Review by Dieter Fouche
I honestly never expected to find myself even watching a satire film about something as horrific as World War II, much less one that portrays Hitler as the screeching goofball imaginary friend to a 7-year old German boy who questions his beliefs, but here we are.
On the surface, that premise would seem to delve into the realm of bad taste by making light of such a sombre topic. That Jojo Rabbit was written and directed by Taika Waititi though – the filmmaker who gave us Thor: Ragnarok, undoubtedly one of Marvel’s funniest additions to the franchise, as well as indie darlings like Hunt for the Wilderpeople and cult comedy What We Do in the Shadows – made all the difference though.
From the opening frames of the movie, I was smiling. Within two minutes that had ramped up to all-out laughter and it never stopped from there. Waititi has always had a knack for offbeat comic timing and quirky dialogue spoken by unique characters, and he excels in those aspects here as he adapts Christine Leunens’s book Caging Skies for the screen (a feat which earned him a well-deserved Oscar).
Bringing Waititi’s work to life, the superb cast manages to each capture a piece of your heart in their truly memorable performances. This is especially true of Scarlett Johansson as the mother of protagonist Johannes “Jojo” Betzler (played by Roman Grifin Davis), a young Hitler Youth member in war-torn Nazi Germany who discovers his family is hiding a Jewish girl (Thomasin McKenzie) in their attic. As this revelation completely upends Jojo’s entire worldview, the young boy has to contend with his hate-fueled Nazi indoctrination versus what is right. And so – and I never thought I would ever follow-up those words with these – cue much hilarity.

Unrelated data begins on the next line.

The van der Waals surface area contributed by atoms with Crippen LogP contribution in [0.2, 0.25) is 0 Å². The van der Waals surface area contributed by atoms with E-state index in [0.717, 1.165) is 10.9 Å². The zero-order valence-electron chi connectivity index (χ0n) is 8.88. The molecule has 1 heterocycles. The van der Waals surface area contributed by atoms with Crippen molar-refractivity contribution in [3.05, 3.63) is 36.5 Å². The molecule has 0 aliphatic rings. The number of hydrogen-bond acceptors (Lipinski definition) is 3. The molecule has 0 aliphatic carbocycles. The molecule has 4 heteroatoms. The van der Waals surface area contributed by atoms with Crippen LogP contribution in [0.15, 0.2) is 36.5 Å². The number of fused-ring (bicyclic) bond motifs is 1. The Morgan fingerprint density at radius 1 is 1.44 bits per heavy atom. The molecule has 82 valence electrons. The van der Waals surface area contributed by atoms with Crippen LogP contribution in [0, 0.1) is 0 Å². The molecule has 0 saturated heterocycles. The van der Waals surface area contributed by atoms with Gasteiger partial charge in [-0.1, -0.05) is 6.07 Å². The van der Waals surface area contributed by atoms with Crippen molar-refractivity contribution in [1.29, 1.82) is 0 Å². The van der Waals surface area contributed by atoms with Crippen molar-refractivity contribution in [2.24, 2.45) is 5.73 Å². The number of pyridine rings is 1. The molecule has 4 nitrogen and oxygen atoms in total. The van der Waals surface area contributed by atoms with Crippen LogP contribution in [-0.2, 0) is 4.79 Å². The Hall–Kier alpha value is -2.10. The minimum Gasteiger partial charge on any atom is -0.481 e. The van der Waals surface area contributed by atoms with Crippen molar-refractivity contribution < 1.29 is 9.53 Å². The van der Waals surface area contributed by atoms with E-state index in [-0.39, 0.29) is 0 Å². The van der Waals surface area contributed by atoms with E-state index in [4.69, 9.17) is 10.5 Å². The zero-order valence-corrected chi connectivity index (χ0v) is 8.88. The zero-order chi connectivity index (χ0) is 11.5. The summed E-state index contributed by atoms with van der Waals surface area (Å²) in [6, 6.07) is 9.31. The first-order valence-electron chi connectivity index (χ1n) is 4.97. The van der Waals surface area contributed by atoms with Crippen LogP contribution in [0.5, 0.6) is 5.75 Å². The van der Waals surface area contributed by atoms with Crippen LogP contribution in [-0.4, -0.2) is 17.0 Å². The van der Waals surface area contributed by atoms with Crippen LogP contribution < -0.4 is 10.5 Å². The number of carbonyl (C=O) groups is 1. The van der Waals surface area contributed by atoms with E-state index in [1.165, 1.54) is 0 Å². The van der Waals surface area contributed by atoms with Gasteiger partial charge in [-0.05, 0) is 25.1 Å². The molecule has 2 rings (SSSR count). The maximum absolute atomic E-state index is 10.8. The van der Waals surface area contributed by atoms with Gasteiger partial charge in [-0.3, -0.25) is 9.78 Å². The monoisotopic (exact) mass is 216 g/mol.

Waititi has assembled an all-star supporting cast with Sam Rockwell, Rebel Wilson, Stephen Merchant, and Alfie Allen each playing the funniest Nazi stereotypes you could imagine. Alongside Johansson’s genuinely warm turn, they all put in fantastic efforts, but it’s the small roles which really stood out to me. Characters like JoJo’s best friend, Yorki (Archie Yates), who delivers some of the driest one-liners I’ve ever heard, had me absolutely crying in laughter as I walked out of the cinema.
Meanwhile, Waititi himself plays Jojo’s aforementioned imaginary friend, Adolf Hitler. This is not any Adolf Hitler you’ve ever seen before though, as Waititi puts in a hilariously buffoonish send-up of one of the most reviled men to ever live. As the filmmaker himself has explained in past interviews, while we have to be reticent of evil, we shouldn’t be in awe of it. Laughing at evil robs it of its power, exposing moustache-twirling villains for the cartoons they are.
It’s not just silly gags though, as, through Jojo and his family’s journey, there’s a whole lot of warmth to go with that whimsy. Waititi shows us that besides being hell, war can also be absurd, especially when viewed through the eyes of a child. That’s the tight-rope of tone and content throughout Jojo Rabbit that the filmmaker is walking here. It’s undoubtedly audacious, as this won’t be to everyone’s tastes, but Waititi somehow pulls off that impressive balancing act without falling. It also helps that with strong production values and Waititi’s deft eye for framing, combined with Michael Giacchino’s orchestral score, the film looks and sounds as good as it plays.
Jojo Rabbit was everything I never knew I was looking for in a cinematic experience, cementing my appreciation for Waititi’s skill as a storyteller. There’s something for everybody here: From those simply needing a good laugh, to those watching it for the harsh context it manages to turn into a beautiful exposé on the bonds of family and overcoming our own indifference. As delightful as it is insightful, this is a must-see film for everyone. Forgoing all of that, just checking out what is most definitely THE FUNNIEST representation of Hitler you have ever seen, is enough reason to watch this film.
Last Updated: February 19, 2020